Pc based recording

Discussion in 'Recording Gear and Equipment [BG]' started by harley_ou812, Oct 31, 2001.

  1. harley_ou812


    Sep 30, 2001
    Lebanon, PA
    Hi guys i am hoping you can help me out a liottle on this one. I am planning out my new comuter i am going to build and when i am done with that I am going to rebuild my current comutr for recording. I was wondering what suggestions you could make on what to ut in my comuter.

    hardware wise i was thinking about a..
    1 gig pentium
    512 mb ram
    i want an ethernet card to connect with my other c to send wav files over

    i am not sure if i should have a mixer or a virtual mixer what do you think?

    what rograms would you suggest to record with? i am looking for something where i can track wav files not midi.

    what sound card would you suggest commercially the new soundblaster cards look to be good with the live drive but i would like something i can use my xlr lines into.

    any help you can give would be greatly areciated. if you can think of anything I didnt ask feel free to say so.

    Thanks in advance
  2. geoffzilla


    Oct 30, 2001
    Nashville, TN
    Endorsing Artist: Fender
    I've done a lot of recording and engineering, but usually on a studio scale and always on a mac. I don't thinnk the software or hardware I used(protools w/digi001) is available for PC. I also don't know what you want to spend, or use this equipment for. I've seen ads for a tascam interface that would probably suit you really well. It's something like 8 channels of inputs and faders and I'm pretty sure it comes with software. That might be what you're looking for, cost wise too. I was looking into it for home use, but I own a mac.
  3. JMX

    JMX Vorsprung durch Technik

    Sep 4, 2000
    Cologne, Germany
    I'd recommend a Midiman Delta 44 or Audiophile.

    Great driver support, ASIO for Cubase, EASI for Logic and GSIF for Gigasampler/studio.

    Stay away from the SB Live, sh!tty hardware and drivers (no asio).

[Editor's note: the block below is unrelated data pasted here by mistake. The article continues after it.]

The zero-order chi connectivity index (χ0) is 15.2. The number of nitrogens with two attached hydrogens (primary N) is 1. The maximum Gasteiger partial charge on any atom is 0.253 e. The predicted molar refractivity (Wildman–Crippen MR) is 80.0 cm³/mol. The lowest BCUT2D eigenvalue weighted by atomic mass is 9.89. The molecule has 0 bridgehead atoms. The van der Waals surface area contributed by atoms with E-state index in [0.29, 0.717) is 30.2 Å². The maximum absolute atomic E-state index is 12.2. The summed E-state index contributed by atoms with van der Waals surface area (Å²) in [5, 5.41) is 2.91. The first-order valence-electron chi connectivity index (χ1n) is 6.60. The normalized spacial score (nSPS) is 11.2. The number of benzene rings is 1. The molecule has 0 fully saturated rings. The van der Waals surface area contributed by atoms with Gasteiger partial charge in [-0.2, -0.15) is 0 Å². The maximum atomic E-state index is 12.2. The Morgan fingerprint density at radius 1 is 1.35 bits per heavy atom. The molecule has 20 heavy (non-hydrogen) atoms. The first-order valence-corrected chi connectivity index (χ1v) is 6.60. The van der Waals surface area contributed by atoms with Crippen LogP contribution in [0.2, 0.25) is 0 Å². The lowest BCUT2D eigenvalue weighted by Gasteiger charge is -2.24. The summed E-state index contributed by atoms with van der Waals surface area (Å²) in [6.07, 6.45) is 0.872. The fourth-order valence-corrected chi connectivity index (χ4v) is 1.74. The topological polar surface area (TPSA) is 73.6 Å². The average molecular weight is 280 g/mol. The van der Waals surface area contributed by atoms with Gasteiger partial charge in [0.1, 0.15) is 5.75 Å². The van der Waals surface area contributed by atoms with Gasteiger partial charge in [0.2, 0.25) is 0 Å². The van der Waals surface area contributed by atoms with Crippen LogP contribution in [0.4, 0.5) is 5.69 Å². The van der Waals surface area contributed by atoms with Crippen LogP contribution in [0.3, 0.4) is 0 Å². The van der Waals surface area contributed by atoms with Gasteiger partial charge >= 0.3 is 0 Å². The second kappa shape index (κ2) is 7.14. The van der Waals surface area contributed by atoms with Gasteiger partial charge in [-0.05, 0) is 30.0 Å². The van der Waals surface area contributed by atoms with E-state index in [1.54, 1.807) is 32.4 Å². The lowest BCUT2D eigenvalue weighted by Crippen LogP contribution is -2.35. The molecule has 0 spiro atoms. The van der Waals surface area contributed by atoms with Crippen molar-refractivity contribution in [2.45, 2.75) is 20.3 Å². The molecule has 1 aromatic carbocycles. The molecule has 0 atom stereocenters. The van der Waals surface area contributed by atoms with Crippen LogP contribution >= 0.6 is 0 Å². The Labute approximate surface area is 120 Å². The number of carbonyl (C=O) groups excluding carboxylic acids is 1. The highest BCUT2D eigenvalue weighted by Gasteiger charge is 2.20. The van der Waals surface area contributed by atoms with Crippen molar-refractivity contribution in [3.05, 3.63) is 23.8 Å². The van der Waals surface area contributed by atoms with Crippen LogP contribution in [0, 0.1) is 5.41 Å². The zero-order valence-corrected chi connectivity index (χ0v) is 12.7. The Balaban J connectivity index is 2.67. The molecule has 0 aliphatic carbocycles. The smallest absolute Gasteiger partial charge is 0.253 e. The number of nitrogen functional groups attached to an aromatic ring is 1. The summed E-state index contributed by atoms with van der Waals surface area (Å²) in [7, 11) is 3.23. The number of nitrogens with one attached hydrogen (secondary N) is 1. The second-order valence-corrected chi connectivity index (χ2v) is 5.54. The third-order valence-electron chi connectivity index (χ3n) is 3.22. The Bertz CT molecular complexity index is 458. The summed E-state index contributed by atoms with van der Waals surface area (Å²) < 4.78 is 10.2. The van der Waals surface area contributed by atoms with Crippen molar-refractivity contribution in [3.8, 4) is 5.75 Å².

The Audigy may be better, but you can't record with higher than 48kHz/16bit. The AD/DA converters of the Midiman are much better.

    The Delta cards are bundled with great software, so you can start right away. You get a special version of Emagic Logic that is a great audio sequencer.

  4. harley_ou812


    Sep 30, 2001
    Lebanon, PA
    actually ro tools is now available on c as of about 6 months ago i believe. I have tinkered with the free version but didnt learn it to well plus it had complecations with other programs i had on my c. But i am going to have a c for recording alone so it should be ok. I will look into the tascam. The big reason that i am looking into using the pc is price. I can build a c for this pretty chea and just purchace the software lus as newer and better technology comes out i can upgrade rather then replace.

    thanks for the info i dont wanna limit my choices
  5. JMX

    JMX Vorsprung durch Technik

    Sep 4, 2000
    Cologne, Germany
    BTW: The Digi001 is avaible for PC, but a lot of people complain about the driver situation.

    Personally I think that ProTools lost it's advantage to other sequencers. Nuendo, Cubase, Logic and Samplitude are great alternatives.
  6. Hugh Jazz

    Hugh Jazz

    Sep 13, 2001
    Atlanta, GA
    I'm in the same boat, but here's what I'm considering getting (after some research):
    • 1(+) GHz Athlon T-bird (screw the pentium...athlons are a much better bang for the buck.)
    • 40 GB 7200 rpm hard drive
    • Delta 1010 soundcard
    • CD-R (speed depends on budget...don't really need anything super fast though)
    • Cool Edit Pro, Cubase, Cakewalk, or Sound Forge for software.
    I know most companies recommend Pentiums, but the only major conflict I know of is between Pro Tools and non-pentium systems. And Pro-Tools is useless unless you're a pro and can afford all that hardware with it.

    I plan on getting a 12 channel mixer too, but haven't decided on that yet. I want to use the mixer + power amp + speakers for a PA, because I think that would be better. But I don't know which mixer or speakers to get. :confused:

    I hope that helps you out. :)


    PS: Can anyone help me out? :D:cool:
  7. Pacman